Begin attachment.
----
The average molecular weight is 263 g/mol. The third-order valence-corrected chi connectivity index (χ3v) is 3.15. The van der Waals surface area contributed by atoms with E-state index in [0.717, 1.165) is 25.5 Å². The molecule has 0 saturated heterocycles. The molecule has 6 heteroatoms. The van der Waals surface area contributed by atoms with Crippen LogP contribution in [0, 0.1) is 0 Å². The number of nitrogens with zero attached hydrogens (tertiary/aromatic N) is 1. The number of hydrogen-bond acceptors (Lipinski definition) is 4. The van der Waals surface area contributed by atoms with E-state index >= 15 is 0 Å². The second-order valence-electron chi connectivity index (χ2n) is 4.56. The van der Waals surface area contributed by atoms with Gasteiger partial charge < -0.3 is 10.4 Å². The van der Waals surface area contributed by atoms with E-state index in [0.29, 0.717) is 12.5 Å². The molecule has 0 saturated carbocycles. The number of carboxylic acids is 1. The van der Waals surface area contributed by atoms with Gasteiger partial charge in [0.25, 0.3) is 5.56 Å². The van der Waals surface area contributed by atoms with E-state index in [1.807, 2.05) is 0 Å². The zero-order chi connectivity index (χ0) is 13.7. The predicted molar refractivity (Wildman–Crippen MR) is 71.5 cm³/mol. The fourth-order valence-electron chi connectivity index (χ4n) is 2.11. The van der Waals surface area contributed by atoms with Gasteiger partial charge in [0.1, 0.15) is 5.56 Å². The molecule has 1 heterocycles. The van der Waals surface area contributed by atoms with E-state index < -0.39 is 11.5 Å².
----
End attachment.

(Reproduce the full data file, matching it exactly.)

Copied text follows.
The average molecular weight is 263 g/mol. The third-order valence-corrected chi connectivity index (χ3v) is 3.15. The van der Waals surface area contributed by atoms with E-state index in [0.717, 1.165) is 25.5 Å². The molecule has 0 saturated heterocycles. The molecule has 6 heteroatoms. The van der Waals surface area contributed by atoms with Crippen LogP contribution in [0, 0.1) is 0 Å². The number of nitrogens with zero attached hydrogens (tertiary/aromatic N) is 1. The number of hydrogen-bond acceptors (Lipinski definition) is 4. The van der Waals surface area contributed by atoms with E-state index >= 15 is 0 Å². The second-order valence-electron chi connectivity index (χ2n) is 4.56. The van der Waals surface area contributed by atoms with Gasteiger partial charge < -0.3 is 10.4 Å². The van der Waals surface area contributed by atoms with E-state index in [0.29, 0.717) is 12.5 Å². The molecule has 0 saturated carbocycles. The number of carboxylic acids is 1. The van der Waals surface area contributed by atoms with Gasteiger partial charge in [0.25, 0.3) is 5.56 Å². The van der Waals surface area contributed by atoms with E-state index in [1.807, 2.05) is 0 Å². The zero-order chi connectivity index (χ0) is 13.7. The predicted molar refractivity (Wildman–Crippen MR) is 71.5 cm³/mol. The fourth-order valence-electron chi connectivity index (χ4n) is 2.11. The van der Waals surface area contributed by atoms with Gasteiger partial charge in [0.1, 0.15) is 5.56 Å². The molecule has 1 heterocycles. The van der Waals surface area contributed by atoms with E-state index < -0.39 is 11.5 Å².